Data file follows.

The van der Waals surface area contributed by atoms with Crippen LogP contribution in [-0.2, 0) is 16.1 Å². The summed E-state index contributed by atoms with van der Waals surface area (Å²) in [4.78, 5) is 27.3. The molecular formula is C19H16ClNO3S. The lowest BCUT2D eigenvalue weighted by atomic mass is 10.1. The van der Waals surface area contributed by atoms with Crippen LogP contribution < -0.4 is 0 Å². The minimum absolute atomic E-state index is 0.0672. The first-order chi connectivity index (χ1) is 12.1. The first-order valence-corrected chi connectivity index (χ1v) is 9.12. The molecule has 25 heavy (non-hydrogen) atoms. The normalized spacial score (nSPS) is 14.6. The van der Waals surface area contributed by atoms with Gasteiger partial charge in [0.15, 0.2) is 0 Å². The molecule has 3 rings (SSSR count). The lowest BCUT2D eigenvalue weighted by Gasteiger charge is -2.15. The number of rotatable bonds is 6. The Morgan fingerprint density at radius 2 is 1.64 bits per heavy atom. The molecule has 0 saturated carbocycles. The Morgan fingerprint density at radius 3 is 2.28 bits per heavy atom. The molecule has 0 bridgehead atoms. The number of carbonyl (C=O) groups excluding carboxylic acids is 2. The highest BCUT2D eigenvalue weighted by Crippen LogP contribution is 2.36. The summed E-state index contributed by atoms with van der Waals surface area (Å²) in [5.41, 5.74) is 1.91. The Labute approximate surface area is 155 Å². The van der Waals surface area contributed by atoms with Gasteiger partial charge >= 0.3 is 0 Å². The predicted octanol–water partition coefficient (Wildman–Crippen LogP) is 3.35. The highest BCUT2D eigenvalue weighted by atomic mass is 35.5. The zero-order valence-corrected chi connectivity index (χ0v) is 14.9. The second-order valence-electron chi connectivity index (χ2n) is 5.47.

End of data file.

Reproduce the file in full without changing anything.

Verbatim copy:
The van der Waals surface area contributed by atoms with Crippen LogP contribution in [-0.2, 0) is 16.1 Å². The summed E-state index contributed by atoms with van der Waals surface area (Å²) in [4.78, 5) is 27.3. The molecular formula is C19H16ClNO3S. The lowest BCUT2D eigenvalue weighted by atomic mass is 10.1. The van der Waals surface area contributed by atoms with Crippen LogP contribution < -0.4 is 0 Å². The minimum absolute atomic E-state index is 0.0672. The first-order chi connectivity index (χ1) is 12.1. The first-order valence-corrected chi connectivity index (χ1v) is 9.12. The molecule has 25 heavy (non-hydrogen) atoms. The normalized spacial score (nSPS) is 14.6. The van der Waals surface area contributed by atoms with Gasteiger partial charge in [0.15, 0.2) is 0 Å². The molecule has 3 rings (SSSR count). The lowest BCUT2D eigenvalue weighted by Gasteiger charge is -2.15. The number of rotatable bonds is 6. The Morgan fingerprint density at radius 2 is 1.64 bits per heavy atom. The molecule has 0 saturated carbocycles. The Morgan fingerprint density at radius 3 is 2.28 bits per heavy atom. The molecule has 0 bridgehead atoms. The number of carbonyl (C=O) groups excluding carboxylic acids is 2. The highest BCUT2D eigenvalue weighted by Crippen LogP contribution is 2.36. The summed E-state index contributed by atoms with van der Waals surface area (Å²) in [5.41, 5.74) is 1.91. The Labute approximate surface area is 155 Å². The van der Waals surface area contributed by atoms with Gasteiger partial charge >= 0.3 is 0 Å². The predicted octanol–water partition coefficient (Wildman–Crippen LogP) is 3.35. The highest BCUT2D eigenvalue weighted by atomic mass is 35.5. The zero-order valence-corrected chi connectivity index (χ0v) is 14.9. The second-order valence-electron chi connectivity index (χ2n) is 5.47.